BY RICK KAZMER
United Way of the Laurel Highlands
Long division can be tough to learn.
It can be an even greater challenge if you can't see what your teacher is writing on the chalkboard or pointing to on the digital screen.
Fortunately, Amy Baglio is at work in Somerset County to identify vision disorders at an early age, saving children years of squinting at blurry images on a distant screen or board.
Baglio is the community outreach representative for the Somerset County Blind Association. She is also the resident vision screener, traveling to test the vision of children from preschool to 12th grade throughout the county, about 2,300 kids a year.
"Early childhood eye detection is one of the best things for starting school," Baglio said.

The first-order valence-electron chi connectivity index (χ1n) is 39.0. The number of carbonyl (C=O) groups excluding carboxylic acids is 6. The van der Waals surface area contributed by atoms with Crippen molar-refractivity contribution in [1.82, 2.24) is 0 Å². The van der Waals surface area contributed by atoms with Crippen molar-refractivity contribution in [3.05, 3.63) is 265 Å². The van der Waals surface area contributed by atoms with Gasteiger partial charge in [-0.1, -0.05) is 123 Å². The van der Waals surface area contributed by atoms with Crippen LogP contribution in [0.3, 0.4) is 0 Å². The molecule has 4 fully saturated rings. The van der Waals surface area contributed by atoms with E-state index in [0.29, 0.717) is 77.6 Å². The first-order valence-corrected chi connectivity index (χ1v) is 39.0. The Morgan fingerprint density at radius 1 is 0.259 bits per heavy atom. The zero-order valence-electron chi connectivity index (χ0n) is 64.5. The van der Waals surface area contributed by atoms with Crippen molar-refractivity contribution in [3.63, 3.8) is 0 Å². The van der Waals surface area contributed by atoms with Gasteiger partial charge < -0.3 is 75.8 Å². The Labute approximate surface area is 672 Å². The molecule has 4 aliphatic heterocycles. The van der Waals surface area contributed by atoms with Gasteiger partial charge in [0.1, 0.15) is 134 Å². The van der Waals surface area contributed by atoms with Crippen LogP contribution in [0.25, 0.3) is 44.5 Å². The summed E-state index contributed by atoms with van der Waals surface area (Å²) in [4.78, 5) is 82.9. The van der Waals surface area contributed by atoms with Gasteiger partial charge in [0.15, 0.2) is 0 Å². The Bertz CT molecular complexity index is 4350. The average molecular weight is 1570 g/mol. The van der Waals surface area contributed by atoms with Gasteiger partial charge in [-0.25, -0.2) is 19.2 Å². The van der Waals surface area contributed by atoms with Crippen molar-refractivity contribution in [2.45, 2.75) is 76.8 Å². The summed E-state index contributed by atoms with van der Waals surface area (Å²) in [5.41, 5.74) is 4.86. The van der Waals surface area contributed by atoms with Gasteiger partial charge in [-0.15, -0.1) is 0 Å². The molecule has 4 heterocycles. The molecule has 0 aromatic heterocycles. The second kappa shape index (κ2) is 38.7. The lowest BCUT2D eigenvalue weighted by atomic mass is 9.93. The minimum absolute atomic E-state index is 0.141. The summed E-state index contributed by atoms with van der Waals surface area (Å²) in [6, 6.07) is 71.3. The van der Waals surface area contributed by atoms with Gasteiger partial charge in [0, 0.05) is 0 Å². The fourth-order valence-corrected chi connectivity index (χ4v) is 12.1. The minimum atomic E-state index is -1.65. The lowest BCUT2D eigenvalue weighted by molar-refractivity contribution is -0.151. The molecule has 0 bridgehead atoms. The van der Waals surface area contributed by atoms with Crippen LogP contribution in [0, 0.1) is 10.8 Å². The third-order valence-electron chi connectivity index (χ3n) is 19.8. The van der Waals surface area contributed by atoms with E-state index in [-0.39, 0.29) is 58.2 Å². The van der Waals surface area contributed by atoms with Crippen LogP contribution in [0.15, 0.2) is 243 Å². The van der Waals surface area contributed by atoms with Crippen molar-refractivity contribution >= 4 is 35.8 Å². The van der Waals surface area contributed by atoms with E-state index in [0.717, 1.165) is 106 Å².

The Children's Vision Screening Program is one of the services the United Way of the Laurel Highlands funds at one of its 24 Partner Agencies in Somerset and Cambria Counties.
Baglio also completes a color-blind test as part of her time with children. The association has low-cost eyeglass options for families who can't afford eyewear at the optometrist's office.
The vision screening, on average, takes about 30 seconds. Baglio has a unique camera that she holds in front of the child's face. It focuses on the child's pupils, taking a picture.
The device is able to determine precise information about the child's vision, including near-sightedness, far-sightedness, astigmatism and lazy eye.
Once the test is complete, a report is printed out for the parent if a referral to the eye doctor is recommended.
If needed, Baglio encourages the parent to schedule an appointment with an eye doctor.
Her findings are confirmed by the optometrist 99% of the time, she said.
The process includes some fun for younger children, including a puppet named Seewell.
She has tested children as young as 6 months, she said.
"It's an exam and education," she said of the work.